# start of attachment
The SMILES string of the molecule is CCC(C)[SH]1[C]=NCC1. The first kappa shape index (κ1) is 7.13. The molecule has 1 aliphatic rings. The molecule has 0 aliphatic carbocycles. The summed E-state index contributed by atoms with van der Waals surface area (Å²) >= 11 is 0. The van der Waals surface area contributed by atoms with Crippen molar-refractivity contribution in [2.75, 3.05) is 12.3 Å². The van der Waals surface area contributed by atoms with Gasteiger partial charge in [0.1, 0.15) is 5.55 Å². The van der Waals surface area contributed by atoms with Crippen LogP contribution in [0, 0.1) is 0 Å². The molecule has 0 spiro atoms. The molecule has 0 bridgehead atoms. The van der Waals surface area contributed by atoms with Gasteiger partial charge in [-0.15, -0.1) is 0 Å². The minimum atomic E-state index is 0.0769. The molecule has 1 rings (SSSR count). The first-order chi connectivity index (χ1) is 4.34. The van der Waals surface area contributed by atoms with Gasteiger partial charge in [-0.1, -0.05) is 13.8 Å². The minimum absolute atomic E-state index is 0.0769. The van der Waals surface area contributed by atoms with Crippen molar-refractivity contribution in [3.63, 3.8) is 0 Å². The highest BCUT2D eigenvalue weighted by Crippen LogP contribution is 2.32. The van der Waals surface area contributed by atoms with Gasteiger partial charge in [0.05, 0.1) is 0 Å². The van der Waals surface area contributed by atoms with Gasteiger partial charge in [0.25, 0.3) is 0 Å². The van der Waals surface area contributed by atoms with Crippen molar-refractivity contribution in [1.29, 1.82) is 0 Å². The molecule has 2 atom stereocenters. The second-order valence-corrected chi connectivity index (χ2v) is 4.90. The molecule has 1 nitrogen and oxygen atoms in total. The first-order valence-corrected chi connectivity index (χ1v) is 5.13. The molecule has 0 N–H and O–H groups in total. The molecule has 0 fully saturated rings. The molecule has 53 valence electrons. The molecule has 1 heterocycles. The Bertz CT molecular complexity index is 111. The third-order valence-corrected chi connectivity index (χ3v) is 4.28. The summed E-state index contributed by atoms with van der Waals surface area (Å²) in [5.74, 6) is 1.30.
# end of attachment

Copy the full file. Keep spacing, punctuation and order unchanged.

The SMILES string of the molecule is CCC(C)[SH]1[C]=NCC1. The first kappa shape index (κ1) is 7.13. The molecule has 1 aliphatic rings. The molecule has 0 aliphatic carbocycles. The summed E-state index contributed by atoms with van der Waals surface area (Å²) >= 11 is 0. The van der Waals surface area contributed by atoms with Crippen molar-refractivity contribution in [2.75, 3.05) is 12.3 Å². The van der Waals surface area contributed by atoms with Gasteiger partial charge in [0.1, 0.15) is 5.55 Å². The van der Waals surface area contributed by atoms with Crippen LogP contribution in [0, 0.1) is 0 Å². The molecule has 0 spiro atoms. The molecule has 0 bridgehead atoms. The van der Waals surface area contributed by atoms with Gasteiger partial charge in [-0.15, -0.1) is 0 Å². The minimum atomic E-state index is 0.0769. The molecule has 1 rings (SSSR count). The first-order chi connectivity index (χ1) is 4.34. The van der Waals surface area contributed by atoms with Gasteiger partial charge in [-0.1, -0.05) is 13.8 Å². The minimum absolute atomic E-state index is 0.0769. The van der Waals surface area contributed by atoms with Crippen molar-refractivity contribution in [3.63, 3.8) is 0 Å². The highest BCUT2D eigenvalue weighted by Crippen LogP contribution is 2.32. The van der Waals surface area contributed by atoms with Gasteiger partial charge in [0.05, 0.1) is 0 Å². The van der Waals surface area contributed by atoms with Gasteiger partial charge in [0.25, 0.3) is 0 Å². The van der Waals surface area contributed by atoms with Crippen molar-refractivity contribution in [1.29, 1.82) is 0 Å². The molecule has 2 atom stereocenters. The second-order valence-corrected chi connectivity index (χ2v) is 4.90. The molecule has 1 nitrogen and oxygen atoms in total. The first-order valence-corrected chi connectivity index (χ1v) is 5.13. The molecule has 0 N–H and O–H groups in total. The molecule has 0 fully saturated rings. The molecule has 53 valence electrons. The molecule has 1 heterocycles. The Bertz CT molecular complexity index is 111. The third-order valence-corrected chi connectivity index (χ3v) is 4.28. The summed E-state index contributed by atoms with van der Waals surface area (Å²) in [5.74, 6) is 1.30.